The Effect of Aging on Economic Growth in the Age of Automation

Many of you requested that topic, here is a new NBER paper by Daron Acemoglu and Pacual Restrepo:

Several recent theories emphasize the negative effects of an aging population on economic growth, either because of the lower labor force participation and productivity of older workers or because aging will create an excess of savings over desired investment, leading to secular stagnation. We show that there is no such negative relationship in the data. If anything, countries experiencing more rapid aging have grown more in recent decades. We suggest that this counterintuitive finding might reflect the more rapid adoption of automation technologies in countries undergoing more pronounced demographic changes, and provide evidence and theoretical underpinnings for this argument.

This is not the final word, but it is interesting to see that the expected effect does not materialize.

I am wondering, by the way, if I might not cover all the requests you made in response to that post, except of course the ones I already have done in the past.

Comments

This is interesting, but I think a bit premature. We haven't seen a complete cycle yet.

There may be hope for Italy yet.

From a strictly theoretical point of view, yes.
Meanwhile, whenever I go to visit the friends that I knew in college, I go to Plymouth, Bristol, London, Southampton, Berlin, or Weimar.

They look at GDP2015/GDP1995 v the change in the ratio of population over 50 to that 20-49 as if there should be a linear relationship between growth and change in the rato over a 20 year period. Why not plot annual GDP growth v the population ratio for each year?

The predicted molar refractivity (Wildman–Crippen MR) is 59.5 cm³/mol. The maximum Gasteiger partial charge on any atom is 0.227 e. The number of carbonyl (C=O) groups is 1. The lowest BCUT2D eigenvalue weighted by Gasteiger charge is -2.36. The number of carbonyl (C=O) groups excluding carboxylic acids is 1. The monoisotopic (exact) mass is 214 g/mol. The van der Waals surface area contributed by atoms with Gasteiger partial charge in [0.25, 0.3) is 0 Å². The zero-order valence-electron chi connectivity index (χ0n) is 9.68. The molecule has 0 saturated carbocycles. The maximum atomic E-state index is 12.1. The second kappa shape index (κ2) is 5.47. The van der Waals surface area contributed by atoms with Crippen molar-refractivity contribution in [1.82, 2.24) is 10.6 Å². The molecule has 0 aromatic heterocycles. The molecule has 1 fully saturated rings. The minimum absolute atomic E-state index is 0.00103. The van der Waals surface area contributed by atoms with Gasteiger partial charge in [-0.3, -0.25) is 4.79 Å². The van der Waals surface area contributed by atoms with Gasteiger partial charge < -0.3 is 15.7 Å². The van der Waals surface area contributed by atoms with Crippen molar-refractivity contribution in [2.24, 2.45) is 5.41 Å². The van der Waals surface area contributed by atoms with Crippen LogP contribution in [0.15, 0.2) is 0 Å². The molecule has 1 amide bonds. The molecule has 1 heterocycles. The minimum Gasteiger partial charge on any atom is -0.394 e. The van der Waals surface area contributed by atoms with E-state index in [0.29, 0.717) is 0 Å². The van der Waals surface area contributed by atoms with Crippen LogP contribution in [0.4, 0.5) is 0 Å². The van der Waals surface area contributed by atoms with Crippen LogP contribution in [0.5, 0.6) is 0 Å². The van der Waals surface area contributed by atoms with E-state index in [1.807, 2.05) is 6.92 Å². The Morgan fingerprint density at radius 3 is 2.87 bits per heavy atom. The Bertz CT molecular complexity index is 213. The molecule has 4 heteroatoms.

I can only read the abstract: they say " If anything, countries experiencing more rapid aging have grown more in recent decades "

Is this really true of Japan ? (GDP Growth Rate in Japan averaged 0.51 percent from 1980 until 2016) from http://www.tradingeconomics.com/japan/gdp-growth

From the article:

"The relationship between aging and adoption of robotics technology is established in Acemoglu and Restrepo (2017) using data from the International Federation of Robotics (IFR), which provides information on industrial robots across a range of industries for 49 countries.........This figure excludes Japan, since the IRF notes that Japanese data are not comparable over time because of a change in classification"

So, it's data from 169 countries but no Japan. I have no quantitative way of telling if taking Japan out of the sample has a significant impact on the article's conclusions or not.

That is the nominal growth rate.

The real GDP/capita growth rate for Japan from 1980 to 2015 was about 2.4%.
The real GDP/capita growth rate for the U.S. from 1980 to 2015 was about 2.3%.

The real GDP/capita growth rate for Japan from 2000 to 2015 was about 0.7%.
The real GDP/capita growth rate for the U.S. from 2000 to 2015 was about 0.9%.

Note the similarity.

http://stats.oecd.org/index.aspx?DataSetCode=PDB_LV

Duh! Of course, the GDP deflator is an "inflator" in the case of Japan. Even zero nominal growth, means real growth with ongoing deflation.

In the US, at least, the enormous amount of money generated by horribly expensive health care for the elderly, inflated house prices due to close to record low mortgage rates, higher auto sales (set to reverse) due to subprime auto loans, along with the trillions of dollars generated by the world's largest defense costs have kept GDP numbers from going negative..

The intuition relies on a series of misunderstandings (the whole "greying of Europe" genre):

(1) Median age of the whole population changes a lot with higher/lower fertility, but median age for the population of working age only slightly. The latter is relevant. The former means you have more pensioners, but also fewer children who contribute little or nothing. Both changes are of about equal size but opposite sign so that the share of working age remains pretty stable.